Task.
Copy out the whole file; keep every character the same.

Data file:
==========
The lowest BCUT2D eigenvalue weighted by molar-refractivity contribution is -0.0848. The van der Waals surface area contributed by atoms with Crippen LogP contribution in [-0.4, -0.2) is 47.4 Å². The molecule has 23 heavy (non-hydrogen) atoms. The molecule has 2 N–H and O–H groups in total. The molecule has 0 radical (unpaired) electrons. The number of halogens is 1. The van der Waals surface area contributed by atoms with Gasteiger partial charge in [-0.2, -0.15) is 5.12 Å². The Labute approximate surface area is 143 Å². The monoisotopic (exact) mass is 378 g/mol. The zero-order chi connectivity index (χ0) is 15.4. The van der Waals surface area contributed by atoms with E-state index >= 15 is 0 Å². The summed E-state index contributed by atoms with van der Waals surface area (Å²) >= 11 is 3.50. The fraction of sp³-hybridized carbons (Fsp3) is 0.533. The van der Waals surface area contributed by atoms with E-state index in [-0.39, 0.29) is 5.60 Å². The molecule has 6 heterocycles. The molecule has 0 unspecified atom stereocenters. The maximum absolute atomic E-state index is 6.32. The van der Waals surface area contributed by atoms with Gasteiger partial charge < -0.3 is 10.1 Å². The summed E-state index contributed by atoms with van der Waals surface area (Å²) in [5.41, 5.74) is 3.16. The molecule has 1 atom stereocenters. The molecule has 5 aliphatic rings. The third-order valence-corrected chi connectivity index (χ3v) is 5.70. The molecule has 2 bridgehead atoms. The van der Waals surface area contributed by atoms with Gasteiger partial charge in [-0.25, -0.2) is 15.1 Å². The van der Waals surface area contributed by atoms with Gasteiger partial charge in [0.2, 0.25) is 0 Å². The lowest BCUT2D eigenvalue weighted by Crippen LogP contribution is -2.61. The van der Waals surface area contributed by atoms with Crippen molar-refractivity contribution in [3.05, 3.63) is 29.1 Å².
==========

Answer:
The lowest BCUT2D eigenvalue weighted by molar-refractivity contribution is -0.0848. The van der Waals surface area contributed by atoms with Crippen LogP contribution in [-0.4, -0.2) is 47.4 Å². The molecule has 23 heavy (non-hydrogen) atoms. The molecule has 2 N–H and O–H groups in total. The molecule has 0 radical (unpaired) electrons. The number of halogens is 1. The van der Waals surface area contributed by atoms with Gasteiger partial charge in [-0.2, -0.15) is 5.12 Å². The Labute approximate surface area is 143 Å². The monoisotopic (exact) mass is 378 g/mol. The zero-order chi connectivity index (χ0) is 15.4. The van der Waals surface area contributed by atoms with E-state index >= 15 is 0 Å². The summed E-state index contributed by atoms with van der Waals surface area (Å²) >= 11 is 3.50. The fraction of sp³-hybridized carbons (Fsp3) is 0.533. The van der Waals surface area contributed by atoms with E-state index in [-0.39, 0.29) is 5.60 Å². The molecule has 6 heterocycles. The molecule has 0 unspecified atom stereocenters. The maximum absolute atomic E-state index is 6.32. The van der Waals surface area contributed by atoms with Gasteiger partial charge < -0.3 is 10.1 Å². The summed E-state index contributed by atoms with van der Waals surface area (Å²) in [5.41, 5.74) is 3.16. The molecule has 1 atom stereocenters. The molecule has 5 aliphatic rings. The third-order valence-corrected chi connectivity index (χ3v) is 5.70. The molecule has 2 bridgehead atoms. The van der Waals surface area contributed by atoms with Gasteiger partial charge in [-0.25, -0.2) is 15.1 Å². The van der Waals surface area contributed by atoms with Gasteiger partial charge in [0.2, 0.25) is 0 Å². The lowest BCUT2D eigenvalue weighted by Crippen LogP contribution is -2.61. The van der Waals surface area contributed by atoms with Crippen molar-refractivity contribution in [3.05, 3.63) is 29.1 Å².